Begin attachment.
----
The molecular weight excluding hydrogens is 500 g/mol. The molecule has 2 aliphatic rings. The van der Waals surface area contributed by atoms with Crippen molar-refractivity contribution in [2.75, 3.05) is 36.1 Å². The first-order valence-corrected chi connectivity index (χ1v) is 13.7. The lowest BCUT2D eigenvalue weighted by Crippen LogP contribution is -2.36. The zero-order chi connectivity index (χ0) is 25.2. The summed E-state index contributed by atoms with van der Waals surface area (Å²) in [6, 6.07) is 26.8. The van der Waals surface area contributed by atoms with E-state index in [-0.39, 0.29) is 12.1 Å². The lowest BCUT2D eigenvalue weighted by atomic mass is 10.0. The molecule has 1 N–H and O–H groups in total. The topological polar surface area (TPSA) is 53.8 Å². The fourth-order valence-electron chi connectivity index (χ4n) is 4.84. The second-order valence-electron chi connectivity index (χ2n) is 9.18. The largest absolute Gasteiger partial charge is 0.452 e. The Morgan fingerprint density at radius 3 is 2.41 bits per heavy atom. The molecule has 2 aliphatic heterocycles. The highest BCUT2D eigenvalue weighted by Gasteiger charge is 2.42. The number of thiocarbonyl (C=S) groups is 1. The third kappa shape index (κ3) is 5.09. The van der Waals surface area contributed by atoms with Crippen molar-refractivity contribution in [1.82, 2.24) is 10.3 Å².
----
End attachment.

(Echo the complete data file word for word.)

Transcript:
The molecular weight excluding hydrogens is 500 g/mol. The molecule has 2 aliphatic rings. The van der Waals surface area contributed by atoms with Crippen molar-refractivity contribution in [2.75, 3.05) is 36.1 Å². The first-order valence-corrected chi connectivity index (χ1v) is 13.7. The lowest BCUT2D eigenvalue weighted by Crippen LogP contribution is -2.36. The zero-order chi connectivity index (χ0) is 25.2. The summed E-state index contributed by atoms with van der Waals surface area (Å²) in [6, 6.07) is 26.8. The van der Waals surface area contributed by atoms with E-state index in [-0.39, 0.29) is 12.1 Å². The lowest BCUT2D eigenvalue weighted by atomic mass is 10.0. The molecule has 1 N–H and O–H groups in total. The topological polar surface area (TPSA) is 53.8 Å². The fourth-order valence-electron chi connectivity index (χ4n) is 4.84. The second-order valence-electron chi connectivity index (χ2n) is 9.18. The largest absolute Gasteiger partial charge is 0.452 e. The Morgan fingerprint density at radius 3 is 2.41 bits per heavy atom. The molecule has 2 aliphatic heterocycles. The highest BCUT2D eigenvalue weighted by Gasteiger charge is 2.42. The number of thiocarbonyl (C=S) groups is 1. The third kappa shape index (κ3) is 5.09. The van der Waals surface area contributed by atoms with Crippen molar-refractivity contribution in [1.82, 2.24) is 10.3 Å².